"It's political that he's not political" is such an incredibly stupid take https://t.co/fWkgjGKXY3
— Ben McDonald (@Bmac0507) September 26, 2018
On the whole, Tories could be accused of being passive, reacting more to Prime Minister Justin Trudeau’s government than promoting Scheer as an alternative. Not so in la belle province, where a vigorous push for support is underway.
“The Bloc Québécois is failing. The NDP, it’s not going well with their new leader. And us, with our new leader, it’s going well,” Maxime Bernier, Scheer’s close rival during last year’s leadership race and arguably the party’s most visible member in Quebec, said Wednesday. “The future for us will be very bright in Quebec.”
Alain Rayes, Scheer’s Quebec deputy and the person in charge of finding candidates for the 2019 election, said he is confident about the party’s strategy and, in particular, the idea of stealing “nationalists” from the BQ who want more for Quebec but do not want to separate from Canada.
“I’m personally profoundly convinced that we will improve our showing,” he said.
A Conservative MP says Fredericton Liberal MP Matt DeCourcey may have breached House of Commons rules by seemingly using his taxpayer-funded newsletter to recruit campaign volunteers.
DeCourcey’s spring 2018 newsletter includes photos of a Liberal-organized door-knocking campaign in February and an invitation for people looking to “volunteer with our team” to contact his MP office.
House of Commons rules prevent MPs from using their newsletters, known as “householders,” to make “solicitations of membership to a political party” or “requests for re-election support.”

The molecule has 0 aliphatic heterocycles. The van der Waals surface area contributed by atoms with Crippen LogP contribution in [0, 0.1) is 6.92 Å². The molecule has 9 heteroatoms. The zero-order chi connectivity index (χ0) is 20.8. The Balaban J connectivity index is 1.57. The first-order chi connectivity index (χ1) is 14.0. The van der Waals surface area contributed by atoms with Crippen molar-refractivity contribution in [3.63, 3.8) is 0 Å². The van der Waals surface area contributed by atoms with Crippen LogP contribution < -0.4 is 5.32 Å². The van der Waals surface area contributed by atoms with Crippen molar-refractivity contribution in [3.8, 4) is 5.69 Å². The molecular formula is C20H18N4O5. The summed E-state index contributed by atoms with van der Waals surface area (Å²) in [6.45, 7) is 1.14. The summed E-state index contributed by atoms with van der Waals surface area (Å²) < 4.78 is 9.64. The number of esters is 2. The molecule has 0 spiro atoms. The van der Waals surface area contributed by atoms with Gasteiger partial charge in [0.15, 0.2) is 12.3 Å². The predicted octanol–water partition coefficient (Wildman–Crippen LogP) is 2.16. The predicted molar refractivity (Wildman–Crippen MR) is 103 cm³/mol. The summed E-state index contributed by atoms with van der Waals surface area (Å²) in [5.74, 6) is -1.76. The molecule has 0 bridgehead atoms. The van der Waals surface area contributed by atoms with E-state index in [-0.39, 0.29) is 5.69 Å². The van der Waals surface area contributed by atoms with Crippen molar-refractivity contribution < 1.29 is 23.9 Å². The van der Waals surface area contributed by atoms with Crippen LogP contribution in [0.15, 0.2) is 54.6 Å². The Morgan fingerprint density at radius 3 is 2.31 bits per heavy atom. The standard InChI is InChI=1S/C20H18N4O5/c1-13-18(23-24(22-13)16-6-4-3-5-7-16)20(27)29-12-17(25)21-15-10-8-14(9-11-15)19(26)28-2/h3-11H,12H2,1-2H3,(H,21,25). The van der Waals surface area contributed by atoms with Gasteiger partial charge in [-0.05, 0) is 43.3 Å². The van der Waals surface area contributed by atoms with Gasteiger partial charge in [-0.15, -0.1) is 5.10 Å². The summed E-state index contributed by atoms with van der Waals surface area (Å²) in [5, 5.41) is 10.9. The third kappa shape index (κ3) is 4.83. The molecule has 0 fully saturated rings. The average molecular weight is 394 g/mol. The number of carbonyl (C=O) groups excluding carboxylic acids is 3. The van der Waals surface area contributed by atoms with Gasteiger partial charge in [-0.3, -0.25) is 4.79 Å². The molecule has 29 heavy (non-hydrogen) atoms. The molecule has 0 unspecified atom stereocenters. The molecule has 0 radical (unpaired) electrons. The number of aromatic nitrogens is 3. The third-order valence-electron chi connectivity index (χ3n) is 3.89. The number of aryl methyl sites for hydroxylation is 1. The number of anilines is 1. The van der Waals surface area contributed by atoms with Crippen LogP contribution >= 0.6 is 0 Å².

It’s not clear from the text whether people responding to the newsletter would become Liberal party members or campaign volunteers, but Conservative MP John Brassard asserted that’s likely what would happen.
“It sounds like he’s stepping up to the line, particularly on the aspect of volunteers. One could argue whether that was data mining or not — gaining information from people to help out for partisan activities,” said Brassard, the party’s ethics critic.
All political donations are public. They aren’t necessarily easy to access.
To hold politicians to account for gifts large and small, reporter Zane Schwartz chased down over six million records from across the country and developed the first centralized, searchable database of contributions made at both the federal level and in 13 provinces and territories.
Only the naive person views the politician without skepticism. But a politician’s words are still important, not least because what he or she says they will do is generally in line with what they do.
That’s the finding across three studies of campaign promises dating back more than 70 years, though there are differences in methodology. More often than not, federal governments in Canada keep their promises.
The last time something like this happened, a bunch of Cambodians died:
Cambodia’s Supreme Court ordered the main opposition party to be dissolved on Thursday, dealing a crushing blow to democratic aspirations in the increasingly oppressive Southeast Asian state. The decision clears the way for the nation’s authoritarian leader to remain in power for years to come.
The verdict, which was widely expected, comes amid a growing push by the administration of Prime Minister Hun Sen to neutralize political opponents and silence critics ahead of elections due in July 2018.
Chief Judge Dith Munty, who is a senior ruling party member, announced the nine-member court’s unanimous ruling.
He said 118 opposition party members would also be banned from politics for the next five years.